Nelson Mandela is the world’s greatest idol, universally recognised as a leader who symbolises moral authority. He has been mythologised as a flawless hero of the liberation struggle. But how exactly did his early personal and political life shape the triumphs to come?
This is the true history of the young men who assassinated Archduke Franz Ferdinand and shaped the twentieth century. In an exciting new work of non-fiction that is every bit as thrilling as The Day Of The Jackal, David James Smith brilliantly re-investigates the plot that changed the world.
Dr Hawley Harvey Crippen lived with his wife, a music-hall variety performer called Belle Elmore, among the suburban villas of north London where he had set himself up in the fashionable business of homoeopathy.
Jill Dando was on the edge of happiness. The ‘golden girl’ of the BBC she was in love and about to be married, with the expectation of starting a family. Then came the morning of Monday 26 April 1999, when she met her killer on her own doorstep, a shocking tragedy in an ordinary London street.
Friday, February 12, 1993. They began the day playing truant and ended it running an errand for the local video shop. In between they abducted a two year old child and killed him on the railway line. Now the world has heard the identities of the two ten year olds who were convicted of murdering James Bulger. But, distorted and obscured by the frenzy of publicity that followed their trial, Jon Venables and Bobby Thompson remain an unknown presence at the heart of the case.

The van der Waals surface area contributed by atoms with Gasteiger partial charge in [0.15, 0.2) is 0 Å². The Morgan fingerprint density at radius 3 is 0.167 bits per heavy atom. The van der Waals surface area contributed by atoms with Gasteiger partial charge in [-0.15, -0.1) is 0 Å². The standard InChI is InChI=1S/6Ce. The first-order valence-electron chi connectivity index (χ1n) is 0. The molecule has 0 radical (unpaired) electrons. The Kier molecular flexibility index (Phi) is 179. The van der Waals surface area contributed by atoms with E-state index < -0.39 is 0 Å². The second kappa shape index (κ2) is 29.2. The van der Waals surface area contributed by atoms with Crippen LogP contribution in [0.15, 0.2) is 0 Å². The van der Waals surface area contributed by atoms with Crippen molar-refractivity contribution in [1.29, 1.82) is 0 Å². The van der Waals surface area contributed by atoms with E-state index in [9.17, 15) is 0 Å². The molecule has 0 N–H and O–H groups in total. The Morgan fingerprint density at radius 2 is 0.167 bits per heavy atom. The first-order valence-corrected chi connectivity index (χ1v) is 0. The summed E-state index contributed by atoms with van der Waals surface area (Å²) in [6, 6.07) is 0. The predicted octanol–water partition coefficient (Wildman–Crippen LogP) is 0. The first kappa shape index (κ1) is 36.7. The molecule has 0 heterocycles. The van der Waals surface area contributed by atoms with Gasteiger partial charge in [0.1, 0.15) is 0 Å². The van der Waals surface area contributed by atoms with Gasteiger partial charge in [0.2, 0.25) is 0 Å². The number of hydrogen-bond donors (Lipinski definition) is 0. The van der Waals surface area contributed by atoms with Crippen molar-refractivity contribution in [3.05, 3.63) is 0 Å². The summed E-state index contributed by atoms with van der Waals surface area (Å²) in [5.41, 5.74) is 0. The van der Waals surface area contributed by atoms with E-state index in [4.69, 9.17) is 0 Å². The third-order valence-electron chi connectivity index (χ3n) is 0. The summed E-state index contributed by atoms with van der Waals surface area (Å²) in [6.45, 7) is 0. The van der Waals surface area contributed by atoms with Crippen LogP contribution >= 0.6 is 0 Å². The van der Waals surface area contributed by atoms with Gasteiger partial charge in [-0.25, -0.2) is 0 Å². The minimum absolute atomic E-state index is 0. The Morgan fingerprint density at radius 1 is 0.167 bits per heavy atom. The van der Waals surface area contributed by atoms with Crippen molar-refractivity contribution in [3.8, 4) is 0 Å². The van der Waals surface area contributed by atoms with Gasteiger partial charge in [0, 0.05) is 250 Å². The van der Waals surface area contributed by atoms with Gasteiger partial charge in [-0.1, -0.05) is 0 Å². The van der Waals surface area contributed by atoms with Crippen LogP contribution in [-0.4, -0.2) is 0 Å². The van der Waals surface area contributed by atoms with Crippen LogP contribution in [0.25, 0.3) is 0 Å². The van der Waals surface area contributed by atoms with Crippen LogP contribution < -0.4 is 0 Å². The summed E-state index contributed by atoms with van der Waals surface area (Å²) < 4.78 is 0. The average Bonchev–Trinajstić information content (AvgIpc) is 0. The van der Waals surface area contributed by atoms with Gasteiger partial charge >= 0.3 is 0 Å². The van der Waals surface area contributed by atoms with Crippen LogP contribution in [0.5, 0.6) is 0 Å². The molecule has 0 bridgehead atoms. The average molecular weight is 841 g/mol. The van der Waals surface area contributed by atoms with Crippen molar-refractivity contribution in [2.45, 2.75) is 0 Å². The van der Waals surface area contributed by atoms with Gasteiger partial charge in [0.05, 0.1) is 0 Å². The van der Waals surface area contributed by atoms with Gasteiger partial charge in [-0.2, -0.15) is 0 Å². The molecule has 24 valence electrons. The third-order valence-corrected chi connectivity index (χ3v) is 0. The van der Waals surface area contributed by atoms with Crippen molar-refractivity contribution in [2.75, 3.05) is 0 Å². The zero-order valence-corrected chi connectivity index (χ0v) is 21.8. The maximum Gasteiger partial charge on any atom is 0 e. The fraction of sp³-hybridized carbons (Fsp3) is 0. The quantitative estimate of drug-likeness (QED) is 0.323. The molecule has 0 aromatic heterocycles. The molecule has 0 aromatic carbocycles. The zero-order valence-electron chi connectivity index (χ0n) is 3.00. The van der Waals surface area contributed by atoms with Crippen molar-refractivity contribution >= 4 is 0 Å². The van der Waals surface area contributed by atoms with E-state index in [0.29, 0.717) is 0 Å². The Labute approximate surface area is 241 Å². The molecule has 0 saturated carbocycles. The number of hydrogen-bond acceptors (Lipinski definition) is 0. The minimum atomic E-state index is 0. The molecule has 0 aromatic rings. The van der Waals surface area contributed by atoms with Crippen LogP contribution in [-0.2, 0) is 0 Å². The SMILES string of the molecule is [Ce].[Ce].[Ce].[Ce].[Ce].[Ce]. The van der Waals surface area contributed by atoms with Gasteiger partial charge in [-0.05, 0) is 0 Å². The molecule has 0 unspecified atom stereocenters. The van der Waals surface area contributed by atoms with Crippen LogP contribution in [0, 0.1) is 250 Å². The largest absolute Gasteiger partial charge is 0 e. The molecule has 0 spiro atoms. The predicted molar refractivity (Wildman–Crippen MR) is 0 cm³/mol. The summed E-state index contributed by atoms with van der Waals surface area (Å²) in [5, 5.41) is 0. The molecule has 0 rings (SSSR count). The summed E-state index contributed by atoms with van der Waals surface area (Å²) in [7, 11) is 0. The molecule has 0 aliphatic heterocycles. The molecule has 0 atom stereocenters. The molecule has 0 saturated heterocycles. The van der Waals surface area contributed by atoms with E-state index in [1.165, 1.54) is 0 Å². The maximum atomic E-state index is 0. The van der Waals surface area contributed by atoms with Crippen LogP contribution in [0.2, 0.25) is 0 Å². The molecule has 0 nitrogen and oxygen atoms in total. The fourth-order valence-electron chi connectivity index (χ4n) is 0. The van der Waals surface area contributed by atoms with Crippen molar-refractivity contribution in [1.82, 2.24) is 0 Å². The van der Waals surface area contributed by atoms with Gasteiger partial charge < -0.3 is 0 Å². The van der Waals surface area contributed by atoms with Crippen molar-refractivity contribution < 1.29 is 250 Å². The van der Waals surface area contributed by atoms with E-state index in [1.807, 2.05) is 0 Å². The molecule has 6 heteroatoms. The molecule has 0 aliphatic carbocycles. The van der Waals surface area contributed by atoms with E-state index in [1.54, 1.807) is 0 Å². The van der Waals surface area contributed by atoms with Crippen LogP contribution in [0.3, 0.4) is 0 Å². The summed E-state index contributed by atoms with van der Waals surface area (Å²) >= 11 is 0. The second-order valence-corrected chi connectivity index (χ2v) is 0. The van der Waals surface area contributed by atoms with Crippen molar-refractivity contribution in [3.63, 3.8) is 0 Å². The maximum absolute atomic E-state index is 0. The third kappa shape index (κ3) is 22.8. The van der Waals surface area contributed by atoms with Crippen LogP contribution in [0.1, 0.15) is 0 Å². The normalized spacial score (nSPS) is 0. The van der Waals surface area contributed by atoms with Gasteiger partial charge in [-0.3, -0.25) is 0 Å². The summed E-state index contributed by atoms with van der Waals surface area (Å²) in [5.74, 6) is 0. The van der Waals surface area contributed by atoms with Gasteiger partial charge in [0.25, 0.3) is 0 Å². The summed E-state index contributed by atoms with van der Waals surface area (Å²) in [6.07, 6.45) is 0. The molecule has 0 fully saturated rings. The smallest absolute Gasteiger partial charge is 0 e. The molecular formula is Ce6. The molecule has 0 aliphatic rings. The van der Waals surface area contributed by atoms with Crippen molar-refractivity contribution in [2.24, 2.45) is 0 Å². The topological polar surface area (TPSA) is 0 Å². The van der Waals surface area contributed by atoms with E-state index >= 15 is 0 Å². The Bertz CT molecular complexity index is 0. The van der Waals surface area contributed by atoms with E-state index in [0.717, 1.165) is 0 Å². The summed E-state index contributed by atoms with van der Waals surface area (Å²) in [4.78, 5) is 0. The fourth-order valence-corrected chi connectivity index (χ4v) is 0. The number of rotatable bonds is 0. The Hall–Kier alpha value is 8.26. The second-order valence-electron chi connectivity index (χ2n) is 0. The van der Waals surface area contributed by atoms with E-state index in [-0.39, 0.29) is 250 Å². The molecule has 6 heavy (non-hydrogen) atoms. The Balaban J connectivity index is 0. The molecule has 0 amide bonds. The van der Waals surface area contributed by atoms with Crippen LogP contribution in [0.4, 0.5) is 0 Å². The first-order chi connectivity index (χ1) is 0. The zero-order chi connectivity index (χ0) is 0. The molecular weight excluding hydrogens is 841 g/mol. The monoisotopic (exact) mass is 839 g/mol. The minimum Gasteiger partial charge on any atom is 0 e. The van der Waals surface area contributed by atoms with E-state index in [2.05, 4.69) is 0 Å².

On the cover of The Sunday Times Magazine…
The Sleep Of Reason – The James Bulger Case by David James Smith:
Faber Finds edition with new preface, available September 15th, 2011.
Young Mandela the movie – in development.
From The Guardian
Read the article
In the Diary column of The Independent, April 13th, 2011
More on my previously unsubstantiated claim that the writer-director Peter Kosminsky, creator of The Promise, is working on a drama about Nelson Mandela. I’ve now learnt that the project is a feature film, in development with Film 4, about the young Mandela. Kosminsky is currently at work on the script and, given the complaints about the anti-Jewish bias of The Promise, it is unlikely to be a standard bland portrait of the former South African president.
Nelson Mandela was circumcised as a 16-year-old boy alongside a flowing river in the Eastern Cape. The ceremony was similar to those of other Bantu peoples. An elder moved through the line making ring-like cuts, and foreskins fell away. The boys could not so much as blink; it was a rite of passage that took you beyond pain. read full review
Jon Venables: What Went Wrong
BBC 1, 10.35
Thursday, April 21st, 2011